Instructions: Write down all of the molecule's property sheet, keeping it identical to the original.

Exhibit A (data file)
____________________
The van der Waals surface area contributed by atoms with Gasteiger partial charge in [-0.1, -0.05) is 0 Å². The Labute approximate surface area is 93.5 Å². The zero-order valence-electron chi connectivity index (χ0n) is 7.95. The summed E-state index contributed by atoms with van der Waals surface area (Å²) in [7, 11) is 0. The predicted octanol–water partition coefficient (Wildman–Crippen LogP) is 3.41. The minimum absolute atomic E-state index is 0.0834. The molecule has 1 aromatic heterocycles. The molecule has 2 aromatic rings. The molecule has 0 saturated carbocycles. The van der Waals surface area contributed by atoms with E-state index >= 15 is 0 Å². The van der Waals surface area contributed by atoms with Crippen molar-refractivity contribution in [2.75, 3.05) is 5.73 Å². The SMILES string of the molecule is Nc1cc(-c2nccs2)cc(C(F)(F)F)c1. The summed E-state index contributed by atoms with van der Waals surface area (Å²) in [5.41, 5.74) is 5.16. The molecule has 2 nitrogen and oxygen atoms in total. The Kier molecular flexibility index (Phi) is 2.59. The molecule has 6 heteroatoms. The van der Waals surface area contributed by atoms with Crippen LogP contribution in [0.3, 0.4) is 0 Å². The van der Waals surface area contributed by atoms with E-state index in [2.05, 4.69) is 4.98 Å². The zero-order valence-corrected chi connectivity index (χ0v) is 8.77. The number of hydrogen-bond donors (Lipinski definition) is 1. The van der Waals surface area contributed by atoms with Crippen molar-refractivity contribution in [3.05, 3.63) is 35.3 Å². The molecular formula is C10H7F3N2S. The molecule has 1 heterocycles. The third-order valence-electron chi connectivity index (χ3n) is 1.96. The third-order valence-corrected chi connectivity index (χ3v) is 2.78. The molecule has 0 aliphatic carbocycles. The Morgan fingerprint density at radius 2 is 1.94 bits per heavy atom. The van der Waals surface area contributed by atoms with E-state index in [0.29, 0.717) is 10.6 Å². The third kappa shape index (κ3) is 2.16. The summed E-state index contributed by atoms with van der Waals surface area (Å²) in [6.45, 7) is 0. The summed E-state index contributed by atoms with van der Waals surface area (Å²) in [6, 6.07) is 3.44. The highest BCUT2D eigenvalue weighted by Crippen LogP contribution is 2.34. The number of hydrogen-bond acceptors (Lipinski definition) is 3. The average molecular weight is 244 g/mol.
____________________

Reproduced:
The van der Waals surface area contributed by atoms with Gasteiger partial charge in [-0.1, -0.05) is 0 Å². The Labute approximate surface area is 93.5 Å². The zero-order valence-electron chi connectivity index (χ0n) is 7.95. The summed E-state index contributed by atoms with van der Waals surface area (Å²) in [7, 11) is 0. The predicted octanol–water partition coefficient (Wildman–Crippen LogP) is 3.41. The minimum absolute atomic E-state index is 0.0834. The molecule has 1 aromatic heterocycles. The molecule has 2 aromatic rings. The molecule has 0 saturated carbocycles. The van der Waals surface area contributed by atoms with E-state index >= 15 is 0 Å². The van der Waals surface area contributed by atoms with Crippen molar-refractivity contribution in [2.75, 3.05) is 5.73 Å². The SMILES string of the molecule is Nc1cc(-c2nccs2)cc(C(F)(F)F)c1. The summed E-state index contributed by atoms with van der Waals surface area (Å²) in [5.41, 5.74) is 5.16. The molecule has 2 nitrogen and oxygen atoms in total. The Kier molecular flexibility index (Phi) is 2.59. The molecule has 6 heteroatoms. The van der Waals surface area contributed by atoms with Crippen LogP contribution in [0.3, 0.4) is 0 Å². The van der Waals surface area contributed by atoms with E-state index in [2.05, 4.69) is 4.98 Å². The zero-order valence-corrected chi connectivity index (χ0v) is 8.77. The number of hydrogen-bond donors (Lipinski definition) is 1. The van der Waals surface area contributed by atoms with Crippen molar-refractivity contribution in [3.05, 3.63) is 35.3 Å². The molecular formula is C10H7F3N2S. The molecule has 1 heterocycles. The third-order valence-electron chi connectivity index (χ3n) is 1.96. The third-order valence-corrected chi connectivity index (χ3v) is 2.78. The molecule has 0 aliphatic carbocycles. The Morgan fingerprint density at radius 2 is 1.94 bits per heavy atom. The van der Waals surface area contributed by atoms with E-state index in [0.29, 0.717) is 10.6 Å². The third kappa shape index (κ3) is 2.16. The summed E-state index contributed by atoms with van der Waals surface area (Å²) in [6.45, 7) is 0. The summed E-state index contributed by atoms with van der Waals surface area (Å²) in [6, 6.07) is 3.44. The highest BCUT2D eigenvalue weighted by Crippen LogP contribution is 2.34. The number of hydrogen-bond acceptors (Lipinski definition) is 3. The average molecular weight is 244 g/mol.